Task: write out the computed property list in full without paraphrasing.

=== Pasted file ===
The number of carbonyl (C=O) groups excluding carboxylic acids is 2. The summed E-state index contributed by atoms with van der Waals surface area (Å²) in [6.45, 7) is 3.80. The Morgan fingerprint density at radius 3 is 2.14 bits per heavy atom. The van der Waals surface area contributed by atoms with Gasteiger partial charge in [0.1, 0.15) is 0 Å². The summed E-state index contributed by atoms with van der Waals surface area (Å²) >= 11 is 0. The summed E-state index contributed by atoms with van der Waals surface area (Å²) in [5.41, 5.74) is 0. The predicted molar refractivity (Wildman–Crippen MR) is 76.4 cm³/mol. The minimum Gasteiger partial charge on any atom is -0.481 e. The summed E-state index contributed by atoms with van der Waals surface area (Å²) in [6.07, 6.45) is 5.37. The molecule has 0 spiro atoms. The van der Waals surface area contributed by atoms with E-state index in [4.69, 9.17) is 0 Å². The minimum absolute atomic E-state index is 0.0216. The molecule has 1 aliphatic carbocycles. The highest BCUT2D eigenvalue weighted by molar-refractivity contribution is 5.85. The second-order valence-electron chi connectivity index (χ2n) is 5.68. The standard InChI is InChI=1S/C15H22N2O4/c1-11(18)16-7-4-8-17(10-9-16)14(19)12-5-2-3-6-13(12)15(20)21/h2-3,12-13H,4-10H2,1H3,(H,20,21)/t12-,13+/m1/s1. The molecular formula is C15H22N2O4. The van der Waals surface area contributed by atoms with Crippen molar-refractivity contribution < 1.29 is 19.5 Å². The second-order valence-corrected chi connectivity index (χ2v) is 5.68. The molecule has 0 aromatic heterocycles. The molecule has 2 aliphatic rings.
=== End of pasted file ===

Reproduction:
The number of carbonyl (C=O) groups excluding carboxylic acids is 2. The summed E-state index contributed by atoms with van der Waals surface area (Å²) in [6.45, 7) is 3.80. The Morgan fingerprint density at radius 3 is 2.14 bits per heavy atom. The van der Waals surface area contributed by atoms with Gasteiger partial charge in [0.1, 0.15) is 0 Å². The summed E-state index contributed by atoms with van der Waals surface area (Å²) >= 11 is 0. The summed E-state index contributed by atoms with van der Waals surface area (Å²) in [5.41, 5.74) is 0. The predicted molar refractivity (Wildman–Crippen MR) is 76.4 cm³/mol. The minimum Gasteiger partial charge on any atom is -0.481 e. The summed E-state index contributed by atoms with van der Waals surface area (Å²) in [6.07, 6.45) is 5.37. The molecule has 0 spiro atoms. The van der Waals surface area contributed by atoms with E-state index in [4.69, 9.17) is 0 Å². The minimum absolute atomic E-state index is 0.0216. The molecule has 1 aliphatic carbocycles. The highest BCUT2D eigenvalue weighted by molar-refractivity contribution is 5.85. The second-order valence-electron chi connectivity index (χ2n) is 5.68. The standard InChI is InChI=1S/C15H22N2O4/c1-11(18)16-7-4-8-17(10-9-16)14(19)12-5-2-3-6-13(12)15(20)21/h2-3,12-13H,4-10H2,1H3,(H,20,21)/t12-,13+/m1/s1. The molecular formula is C15H22N2O4. The van der Waals surface area contributed by atoms with Crippen molar-refractivity contribution < 1.29 is 19.5 Å². The second-order valence-corrected chi connectivity index (χ2v) is 5.68. The molecule has 0 aromatic heterocycles. The molecule has 2 aliphatic rings.